01Feb23: dialysis day…

Yeah, there are needles involved. Two of them, one for arterial blood and the other for venous.

There’s the machine that takes the blood, cleanses it, then returns it back to the patient. The process is painless unless you get cramps.

Mostly, you can hit the heat button on the recliner, enjoy the warmth of that and the blanket they put over you. Sleep if you wish or…

…turn on the television that is available at each station. I usually watch the television.

There is that time, though…

…when your four hours are almost up! That’s when the clock stands still! Some people have longer times than others, and some have shorter times than others. Four hours seems to be pretty much typical.

When I turn the key and open the door at home, Andy comes running to greet me.


My kalanchoe plant is blooming right on schedule! It gives me a winter show every year even though all I do for it is water it when I notice leaves are falling off some of the stems. It is my kind of greenery!

38 thoughts on “01Feb23: dialysis day…

    • The worst part is he last few minutes because there are no television programs other than news that help pass the time. I usually end up turning off the tv for the last few minutes.

  1. I hope you had an easy treatment!

    My small disappearing veins would make that process a nightmare. I can’t move a muscle during platelet donation and have to stay awake to ensure I don’t move.

    • Actually, it went exceptionally well. Thanks! I have that issue with veins, too, but when they prepare for creating the fistula, they identify potential veins and arteries that will work using ultrasound. Amazingly enough, they are in there, deep and available!

  2. How lovely Andy waiting for you and greeting you. Your winter flowers are beautiful dear Doug, But be sure we are greeting you too, especially me, from a far distance… Thank you, have a nice sleep and have a nice new day, Love, nia

  3. I wondered exactly how that works. If my Kidneys fail again, I will probably need that,as I will be on the Transplant Waiting List.
    Can you and the other Patients talk to each other or play games while hooked up?

    • I missed this way back on the first of February…. Anyway, there is some talking before everything starts, but patients generally are watching the television or dozing during the session. We talk with each other during sessions when there is a need and a nurse practitioner, nutritionist, and nephrologist make regular visits to review issues with each of us. There is some distance between the recliners plus a dialysis machine, so there is no game playing. It isn’t all as grim as it sounds. We patients and the nurses become friends soon enough, sharing updates on our children, grandchildren and pets. Another thing we do is share lunch plans and restaurant “reviews” for after we are through for the day.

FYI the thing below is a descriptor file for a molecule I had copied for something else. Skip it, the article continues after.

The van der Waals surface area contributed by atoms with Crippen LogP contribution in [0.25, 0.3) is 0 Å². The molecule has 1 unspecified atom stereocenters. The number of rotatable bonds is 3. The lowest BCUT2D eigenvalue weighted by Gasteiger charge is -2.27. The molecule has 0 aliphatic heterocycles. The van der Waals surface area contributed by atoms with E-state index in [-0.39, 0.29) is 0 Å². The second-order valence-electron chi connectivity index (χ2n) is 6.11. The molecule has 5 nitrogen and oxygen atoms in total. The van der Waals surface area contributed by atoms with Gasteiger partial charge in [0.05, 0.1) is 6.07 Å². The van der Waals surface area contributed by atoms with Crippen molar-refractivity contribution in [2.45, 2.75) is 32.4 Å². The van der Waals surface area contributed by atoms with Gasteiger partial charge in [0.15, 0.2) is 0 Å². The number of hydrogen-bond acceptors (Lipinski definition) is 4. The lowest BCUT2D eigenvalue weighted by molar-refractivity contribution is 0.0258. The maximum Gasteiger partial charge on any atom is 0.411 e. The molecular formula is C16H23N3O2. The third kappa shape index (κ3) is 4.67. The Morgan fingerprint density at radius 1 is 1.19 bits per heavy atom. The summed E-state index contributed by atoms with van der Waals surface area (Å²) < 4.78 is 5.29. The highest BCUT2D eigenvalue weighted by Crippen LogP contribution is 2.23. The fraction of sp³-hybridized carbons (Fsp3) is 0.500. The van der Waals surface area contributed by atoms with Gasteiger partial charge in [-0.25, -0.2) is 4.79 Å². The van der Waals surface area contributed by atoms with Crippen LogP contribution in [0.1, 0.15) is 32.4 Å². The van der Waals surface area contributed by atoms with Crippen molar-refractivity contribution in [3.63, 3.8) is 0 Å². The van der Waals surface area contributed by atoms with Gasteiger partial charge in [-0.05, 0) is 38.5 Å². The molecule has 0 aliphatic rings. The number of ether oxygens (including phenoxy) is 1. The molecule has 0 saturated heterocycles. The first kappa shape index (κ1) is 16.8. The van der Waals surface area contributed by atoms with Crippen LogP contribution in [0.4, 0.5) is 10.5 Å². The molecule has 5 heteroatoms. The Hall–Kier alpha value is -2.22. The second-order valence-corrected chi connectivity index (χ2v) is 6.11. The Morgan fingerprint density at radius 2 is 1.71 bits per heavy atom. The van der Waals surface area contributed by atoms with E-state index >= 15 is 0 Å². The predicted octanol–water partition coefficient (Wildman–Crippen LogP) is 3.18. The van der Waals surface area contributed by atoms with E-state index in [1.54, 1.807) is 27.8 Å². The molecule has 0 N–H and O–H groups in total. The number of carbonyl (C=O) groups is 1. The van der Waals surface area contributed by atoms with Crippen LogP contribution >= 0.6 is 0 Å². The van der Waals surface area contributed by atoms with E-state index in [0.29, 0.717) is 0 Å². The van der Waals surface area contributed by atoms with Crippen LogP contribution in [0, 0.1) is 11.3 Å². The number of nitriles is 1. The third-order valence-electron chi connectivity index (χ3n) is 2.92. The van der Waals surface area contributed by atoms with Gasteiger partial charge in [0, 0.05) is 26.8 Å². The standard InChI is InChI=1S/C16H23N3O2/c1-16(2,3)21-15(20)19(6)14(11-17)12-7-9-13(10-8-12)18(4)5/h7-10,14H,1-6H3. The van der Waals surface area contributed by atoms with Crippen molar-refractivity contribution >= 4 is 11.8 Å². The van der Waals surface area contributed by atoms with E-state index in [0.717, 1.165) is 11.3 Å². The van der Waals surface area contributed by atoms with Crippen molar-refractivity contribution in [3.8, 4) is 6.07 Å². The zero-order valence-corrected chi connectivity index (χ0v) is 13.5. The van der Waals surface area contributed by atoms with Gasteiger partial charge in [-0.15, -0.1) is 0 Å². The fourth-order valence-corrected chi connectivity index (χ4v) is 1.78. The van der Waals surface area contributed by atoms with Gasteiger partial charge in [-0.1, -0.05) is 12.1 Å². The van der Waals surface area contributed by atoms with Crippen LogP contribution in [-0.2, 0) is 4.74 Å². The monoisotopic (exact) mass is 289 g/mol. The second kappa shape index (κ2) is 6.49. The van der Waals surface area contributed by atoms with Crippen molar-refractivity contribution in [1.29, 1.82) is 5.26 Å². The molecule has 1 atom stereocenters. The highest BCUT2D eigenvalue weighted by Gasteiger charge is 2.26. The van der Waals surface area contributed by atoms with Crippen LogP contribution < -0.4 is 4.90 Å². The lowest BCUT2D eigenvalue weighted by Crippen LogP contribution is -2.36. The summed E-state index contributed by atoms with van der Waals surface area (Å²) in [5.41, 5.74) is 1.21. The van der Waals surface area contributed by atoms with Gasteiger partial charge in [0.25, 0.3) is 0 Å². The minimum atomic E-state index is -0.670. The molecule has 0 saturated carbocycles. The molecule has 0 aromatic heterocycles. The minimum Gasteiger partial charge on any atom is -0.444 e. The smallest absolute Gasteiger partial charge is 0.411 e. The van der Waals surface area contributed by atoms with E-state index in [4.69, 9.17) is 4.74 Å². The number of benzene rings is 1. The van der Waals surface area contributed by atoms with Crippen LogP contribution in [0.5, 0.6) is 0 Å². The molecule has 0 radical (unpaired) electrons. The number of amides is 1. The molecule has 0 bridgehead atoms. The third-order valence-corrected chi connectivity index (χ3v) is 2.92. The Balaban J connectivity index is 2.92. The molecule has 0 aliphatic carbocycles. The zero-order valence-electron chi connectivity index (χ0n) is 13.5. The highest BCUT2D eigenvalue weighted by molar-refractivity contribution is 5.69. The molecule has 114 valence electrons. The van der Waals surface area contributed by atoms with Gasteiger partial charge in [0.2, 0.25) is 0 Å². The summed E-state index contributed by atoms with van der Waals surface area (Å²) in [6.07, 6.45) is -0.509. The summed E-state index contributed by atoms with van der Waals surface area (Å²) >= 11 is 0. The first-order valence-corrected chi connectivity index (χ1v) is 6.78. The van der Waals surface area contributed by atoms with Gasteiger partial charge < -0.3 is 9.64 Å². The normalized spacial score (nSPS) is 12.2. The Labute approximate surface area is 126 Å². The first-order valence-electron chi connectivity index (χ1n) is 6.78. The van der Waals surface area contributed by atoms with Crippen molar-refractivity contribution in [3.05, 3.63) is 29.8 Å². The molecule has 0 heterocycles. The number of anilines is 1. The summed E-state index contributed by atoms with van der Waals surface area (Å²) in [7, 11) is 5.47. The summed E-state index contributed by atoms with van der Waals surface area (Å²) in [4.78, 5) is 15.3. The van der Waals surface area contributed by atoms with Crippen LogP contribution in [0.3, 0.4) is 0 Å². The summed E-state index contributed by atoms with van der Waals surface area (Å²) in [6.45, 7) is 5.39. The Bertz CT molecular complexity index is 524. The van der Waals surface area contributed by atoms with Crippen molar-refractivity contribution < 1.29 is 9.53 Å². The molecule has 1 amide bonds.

4. It’s good that there are ways to stay preoccupied during the dialysis sessions, Doug. And it’s good to come home to a kitty! And that’s a beautiful plant you have there! Beautiful cat too, of course!

    • That, actually, was my hope, GP. When the subject comes up, I often get these “Oh poor Doug” looks and comments that suggest I must suffer terrible discomfort. Not so! The worst of it is the time spent tied to the machine. It does limit your movement. On the other hand I have seen a brochure for cruise ship tours for people on dialysis! I can’t imagine what that would be like but there you go. Attitude, a good attitude helps.

    • There is curiosity about the process. I want people to know the worst part of it, most times, is having to spend four hours on a machine three times a week. It isn’t a “oh poor Doug!” thing.

  5. So beautiful to see how Andy is waiting to greet you! 4 hours… and needles involved… I hope that you could watch something interesting on tv!

    • Yes, it’s a nice homecoming that way! The television service used offers a wide variety of quality programming. At least, there are a variety that get me through the process.

  6. Four hours! Doug, I hope they provide some premium channels for your entertainment. I would go loopy if I had to watch, say, four hours of the Food Channel or whatever else my dentist has playing on her waiting room TV. (And I actually like cooking shows, except for the ones where they feature awful replications of fast food dishes. Which seem to be on the increase, for the ironic hipster foodie types.) I am glad dialysis is mostly painless for you. But I’m sure it’s a lot more fun to come home and play with Andy.

    • They are premium channels and quite a few I like. Yeah, I’d rather be at home, but the staff and fellow patients are all in it together, so to speak, and we are a little family.

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